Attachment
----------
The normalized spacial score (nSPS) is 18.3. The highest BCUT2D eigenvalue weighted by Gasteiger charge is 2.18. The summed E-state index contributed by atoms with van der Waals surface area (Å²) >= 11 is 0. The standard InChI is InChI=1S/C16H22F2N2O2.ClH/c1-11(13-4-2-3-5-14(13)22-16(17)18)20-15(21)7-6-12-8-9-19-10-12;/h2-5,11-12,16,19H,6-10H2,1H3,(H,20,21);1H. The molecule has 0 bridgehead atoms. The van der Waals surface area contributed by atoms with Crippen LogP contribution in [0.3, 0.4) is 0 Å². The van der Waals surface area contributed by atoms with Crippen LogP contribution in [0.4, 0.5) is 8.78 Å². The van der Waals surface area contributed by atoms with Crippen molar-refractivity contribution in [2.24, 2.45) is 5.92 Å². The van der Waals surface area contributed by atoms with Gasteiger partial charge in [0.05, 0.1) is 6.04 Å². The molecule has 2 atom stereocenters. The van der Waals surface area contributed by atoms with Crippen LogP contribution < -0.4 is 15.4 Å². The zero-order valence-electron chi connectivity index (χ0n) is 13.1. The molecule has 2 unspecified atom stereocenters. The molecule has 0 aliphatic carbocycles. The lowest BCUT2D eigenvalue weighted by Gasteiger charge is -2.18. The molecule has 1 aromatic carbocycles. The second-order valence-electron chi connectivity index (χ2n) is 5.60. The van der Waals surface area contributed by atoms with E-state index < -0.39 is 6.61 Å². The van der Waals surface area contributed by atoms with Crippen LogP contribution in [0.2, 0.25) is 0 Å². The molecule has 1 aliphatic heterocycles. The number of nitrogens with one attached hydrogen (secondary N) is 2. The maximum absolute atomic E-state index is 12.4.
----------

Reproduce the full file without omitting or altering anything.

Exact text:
The normalized spacial score (nSPS) is 18.3. The highest BCUT2D eigenvalue weighted by Gasteiger charge is 2.18. The summed E-state index contributed by atoms with van der Waals surface area (Å²) >= 11 is 0. The standard InChI is InChI=1S/C16H22F2N2O2.ClH/c1-11(13-4-2-3-5-14(13)22-16(17)18)20-15(21)7-6-12-8-9-19-10-12;/h2-5,11-12,16,19H,6-10H2,1H3,(H,20,21);1H. The molecule has 0 bridgehead atoms. The van der Waals surface area contributed by atoms with Crippen LogP contribution in [0.3, 0.4) is 0 Å². The van der Waals surface area contributed by atoms with Crippen LogP contribution in [0.4, 0.5) is 8.78 Å². The van der Waals surface area contributed by atoms with Crippen molar-refractivity contribution in [2.24, 2.45) is 5.92 Å². The van der Waals surface area contributed by atoms with Gasteiger partial charge in [0.05, 0.1) is 6.04 Å². The molecule has 2 atom stereocenters. The van der Waals surface area contributed by atoms with Crippen LogP contribution < -0.4 is 15.4 Å². The zero-order valence-electron chi connectivity index (χ0n) is 13.1. The molecule has 2 unspecified atom stereocenters. The molecule has 0 aliphatic carbocycles. The lowest BCUT2D eigenvalue weighted by Gasteiger charge is -2.18. The molecule has 1 aromatic carbocycles. The second-order valence-electron chi connectivity index (χ2n) is 5.60. The van der Waals surface area contributed by atoms with E-state index < -0.39 is 6.61 Å². The van der Waals surface area contributed by atoms with Crippen LogP contribution in [0.2, 0.25) is 0 Å². The molecule has 1 aliphatic heterocycles. The number of nitrogens with one attached hydrogen (secondary N) is 2. The maximum absolute atomic E-state index is 12.4.